I started attempting Japanese this summer. It's been a long-standing whim of mine to learn a non-Europe writing system, and there is plenty of available Japanese text available, so I decided, why not? Beth thinks I've made a lot of progress, even though I only can recognize the kana and a couple dozen kanji.
The kana are easy--just sounds associated with symbols. They all look alike at first, and I still struggle with katakana shi and tsu, so and n, since the difference in those pairs is so small. But I am getting better. Eventually, I hope to recognize them right off and not have to sound them out to make a word, just like I've been doing since childhood with Roman characters. The kanji are easy since I decided to put off associating sounds with them until later. They can be learned just associating concepts, regardless of native language. Writing them is tricky, though. My magic slate is getting a workout. (I really don't know why Deaf students aren't first taught a written language like this, one based on symbols. It would make more sense than teaching a phonetic language. If there is anyone Deaf who has some insight into this, please, tell me! Maybe I am missing something?)
I listen to Japanese music on the way to work and back, and watch a half hour or so of Japanese television shows in the evening, and spend a couple hours looking at Japanese blogs, running them through Google Translate and then picking out interesting looking sentences (the ones Google Translate especially botches :D ) for me to work on myself. Can I translate better than a machine? I have to make heavy use of an online dictionary, but I am getting there! And then, of course, I spend some time every night just working on learning kanji and refreshing the kana.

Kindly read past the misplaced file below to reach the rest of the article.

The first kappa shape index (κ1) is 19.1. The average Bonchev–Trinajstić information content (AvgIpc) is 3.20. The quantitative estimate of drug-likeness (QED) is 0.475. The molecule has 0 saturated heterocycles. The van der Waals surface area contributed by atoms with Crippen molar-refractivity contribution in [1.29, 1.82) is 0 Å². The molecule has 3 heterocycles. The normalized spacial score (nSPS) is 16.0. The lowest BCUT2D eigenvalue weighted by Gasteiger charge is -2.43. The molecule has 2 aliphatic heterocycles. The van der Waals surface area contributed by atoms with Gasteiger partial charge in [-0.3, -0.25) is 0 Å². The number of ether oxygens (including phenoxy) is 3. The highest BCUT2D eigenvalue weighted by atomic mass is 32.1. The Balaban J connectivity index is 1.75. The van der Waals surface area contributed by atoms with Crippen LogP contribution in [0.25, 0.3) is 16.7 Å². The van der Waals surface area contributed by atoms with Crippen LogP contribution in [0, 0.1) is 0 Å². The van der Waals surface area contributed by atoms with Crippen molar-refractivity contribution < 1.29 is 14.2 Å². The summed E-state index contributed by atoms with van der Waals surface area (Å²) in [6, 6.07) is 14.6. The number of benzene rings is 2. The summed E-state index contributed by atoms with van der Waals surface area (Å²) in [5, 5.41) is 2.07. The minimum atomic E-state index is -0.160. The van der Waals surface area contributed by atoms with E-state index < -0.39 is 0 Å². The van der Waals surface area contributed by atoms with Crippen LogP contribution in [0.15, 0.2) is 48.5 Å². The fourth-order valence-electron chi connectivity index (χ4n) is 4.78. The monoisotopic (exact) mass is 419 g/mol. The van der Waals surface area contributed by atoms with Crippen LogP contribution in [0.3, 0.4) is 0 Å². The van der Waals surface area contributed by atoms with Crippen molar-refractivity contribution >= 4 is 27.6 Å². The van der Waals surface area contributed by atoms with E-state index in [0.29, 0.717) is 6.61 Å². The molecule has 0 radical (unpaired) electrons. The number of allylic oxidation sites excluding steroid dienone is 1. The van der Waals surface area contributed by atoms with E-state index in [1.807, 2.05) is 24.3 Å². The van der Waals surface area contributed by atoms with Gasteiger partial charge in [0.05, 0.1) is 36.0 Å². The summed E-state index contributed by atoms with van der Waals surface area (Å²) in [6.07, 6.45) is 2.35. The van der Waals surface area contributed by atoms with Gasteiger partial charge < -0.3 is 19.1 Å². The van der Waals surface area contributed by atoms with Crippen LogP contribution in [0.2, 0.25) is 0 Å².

But, yanub, you ask, how do you find time to do all that? And is that really the best way to learn a language? Answer: Once I get home, I don't do much that doesn't involve sitting. This is interesting, and also doesn't strain my joints. And, you may have gathered, I tend to hyperfocus on things that interest me until I am completely bored of them. Is this the best way to learn a language? Oh, I don't know. It's a way. If I spent time worrying about the best way, then I'd never get around to trying any way.
Hmmm, I guess that's my summer report. Now I should go find some crayons and notebook paper to illustrate it. I wonder if my mom will put it on her fridge?
Friday, August 21, 2009
Subscribe to: Post Comments (Atom)
It is really hard for some and easy for others and difficult but some people find ways to keep at it - I think you are that. For me, after two and a half weeks in Japan and prestudy and training I could not recognize a single Kanji as written. Nada. Was okay in speaking and guestures but the written stuff was beyond me. That is why I am so impressed - because either that or admit that I am thick beyond belief.
Oh, Beth, you are certainly not dense! I can barely make out spoken words. Learning to hear and speak, and learning to read and write, are different things altogether. You should hear my attempts at speaking. No, you shouldn't. The resultant laughter might do you in. I am worse than awful.
The two of you are about as far from dense as I am from the north pole!
I struggle to recognize and pronounce Hebrew, but it has been worth the effort and all of the silly mistakes to try...
Keep at it Yanub!
Post a Comment